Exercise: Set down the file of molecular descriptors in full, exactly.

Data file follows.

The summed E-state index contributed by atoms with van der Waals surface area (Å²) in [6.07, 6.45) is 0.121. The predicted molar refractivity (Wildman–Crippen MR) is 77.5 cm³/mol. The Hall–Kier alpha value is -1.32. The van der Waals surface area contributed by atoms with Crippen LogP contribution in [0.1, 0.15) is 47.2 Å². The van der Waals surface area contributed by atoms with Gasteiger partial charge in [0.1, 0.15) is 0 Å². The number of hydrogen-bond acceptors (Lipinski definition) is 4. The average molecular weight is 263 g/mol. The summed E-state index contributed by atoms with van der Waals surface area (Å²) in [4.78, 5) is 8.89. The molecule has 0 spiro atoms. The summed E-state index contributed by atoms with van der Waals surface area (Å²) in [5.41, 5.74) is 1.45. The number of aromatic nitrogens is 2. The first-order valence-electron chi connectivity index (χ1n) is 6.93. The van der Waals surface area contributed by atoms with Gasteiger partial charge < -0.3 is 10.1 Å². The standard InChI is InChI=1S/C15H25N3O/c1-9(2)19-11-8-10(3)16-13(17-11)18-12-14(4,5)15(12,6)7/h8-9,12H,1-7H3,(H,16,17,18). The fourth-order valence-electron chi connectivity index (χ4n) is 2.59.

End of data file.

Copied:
The summed E-state index contributed by atoms with van der Waals surface area (Å²) in [6.07, 6.45) is 0.121. The predicted molar refractivity (Wildman–Crippen MR) is 77.5 cm³/mol. The Hall–Kier alpha value is -1.32. The van der Waals surface area contributed by atoms with Crippen LogP contribution in [0.1, 0.15) is 47.2 Å². The van der Waals surface area contributed by atoms with Gasteiger partial charge in [0.1, 0.15) is 0 Å². The number of hydrogen-bond acceptors (Lipinski definition) is 4. The average molecular weight is 263 g/mol. The summed E-state index contributed by atoms with van der Waals surface area (Å²) in [4.78, 5) is 8.89. The molecule has 0 spiro atoms. The summed E-state index contributed by atoms with van der Waals surface area (Å²) in [5.41, 5.74) is 1.45. The number of aromatic nitrogens is 2. The first-order valence-electron chi connectivity index (χ1n) is 6.93. The van der Waals surface area contributed by atoms with Gasteiger partial charge < -0.3 is 10.1 Å². The standard InChI is InChI=1S/C15H25N3O/c1-9(2)19-11-8-10(3)16-13(17-11)18-12-14(4,5)15(12,6)7/h8-9,12H,1-7H3,(H,16,17,18). The fourth-order valence-electron chi connectivity index (χ4n) is 2.59.